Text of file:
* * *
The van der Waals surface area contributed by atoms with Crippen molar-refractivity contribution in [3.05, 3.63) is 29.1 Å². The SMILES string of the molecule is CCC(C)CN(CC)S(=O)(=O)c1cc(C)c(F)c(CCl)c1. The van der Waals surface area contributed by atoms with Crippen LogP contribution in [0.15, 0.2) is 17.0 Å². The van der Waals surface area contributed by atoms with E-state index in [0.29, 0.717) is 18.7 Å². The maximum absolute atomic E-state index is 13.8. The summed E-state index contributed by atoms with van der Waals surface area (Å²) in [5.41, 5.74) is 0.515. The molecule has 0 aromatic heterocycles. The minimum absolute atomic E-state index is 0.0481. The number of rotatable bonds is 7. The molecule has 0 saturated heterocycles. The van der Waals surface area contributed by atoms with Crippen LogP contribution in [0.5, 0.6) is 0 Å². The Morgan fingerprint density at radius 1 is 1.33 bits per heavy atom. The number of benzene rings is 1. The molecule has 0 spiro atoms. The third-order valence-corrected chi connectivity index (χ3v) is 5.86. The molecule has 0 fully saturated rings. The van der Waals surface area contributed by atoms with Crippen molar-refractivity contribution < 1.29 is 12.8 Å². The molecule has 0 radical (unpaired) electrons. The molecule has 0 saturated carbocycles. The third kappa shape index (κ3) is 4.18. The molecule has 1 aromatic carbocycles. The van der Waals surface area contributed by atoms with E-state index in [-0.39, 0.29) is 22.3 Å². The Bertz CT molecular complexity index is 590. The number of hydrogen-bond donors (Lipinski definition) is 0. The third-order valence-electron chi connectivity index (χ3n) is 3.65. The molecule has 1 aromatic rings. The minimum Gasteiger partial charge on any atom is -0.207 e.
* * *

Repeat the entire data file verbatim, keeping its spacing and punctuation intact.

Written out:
The van der Waals surface area contributed by atoms with Crippen molar-refractivity contribution in [3.05, 3.63) is 29.1 Å². The SMILES string of the molecule is CCC(C)CN(CC)S(=O)(=O)c1cc(C)c(F)c(CCl)c1. The van der Waals surface area contributed by atoms with Crippen LogP contribution in [0.15, 0.2) is 17.0 Å². The van der Waals surface area contributed by atoms with E-state index in [0.29, 0.717) is 18.7 Å². The maximum absolute atomic E-state index is 13.8. The summed E-state index contributed by atoms with van der Waals surface area (Å²) in [5.41, 5.74) is 0.515. The molecule has 0 aromatic heterocycles. The minimum absolute atomic E-state index is 0.0481. The number of rotatable bonds is 7. The molecule has 0 saturated heterocycles. The van der Waals surface area contributed by atoms with Crippen LogP contribution in [0.5, 0.6) is 0 Å². The Morgan fingerprint density at radius 1 is 1.33 bits per heavy atom. The number of benzene rings is 1. The molecule has 0 spiro atoms. The third-order valence-corrected chi connectivity index (χ3v) is 5.86. The molecule has 0 fully saturated rings. The van der Waals surface area contributed by atoms with Crippen molar-refractivity contribution < 1.29 is 12.8 Å². The molecule has 0 radical (unpaired) electrons. The molecule has 0 saturated carbocycles. The third kappa shape index (κ3) is 4.18. The molecule has 1 aromatic carbocycles. The van der Waals surface area contributed by atoms with E-state index in [-0.39, 0.29) is 22.3 Å². The Bertz CT molecular complexity index is 590. The number of hydrogen-bond donors (Lipinski definition) is 0. The third-order valence-electron chi connectivity index (χ3n) is 3.65. The molecule has 1 aromatic rings. The minimum Gasteiger partial charge on any atom is -0.207 e.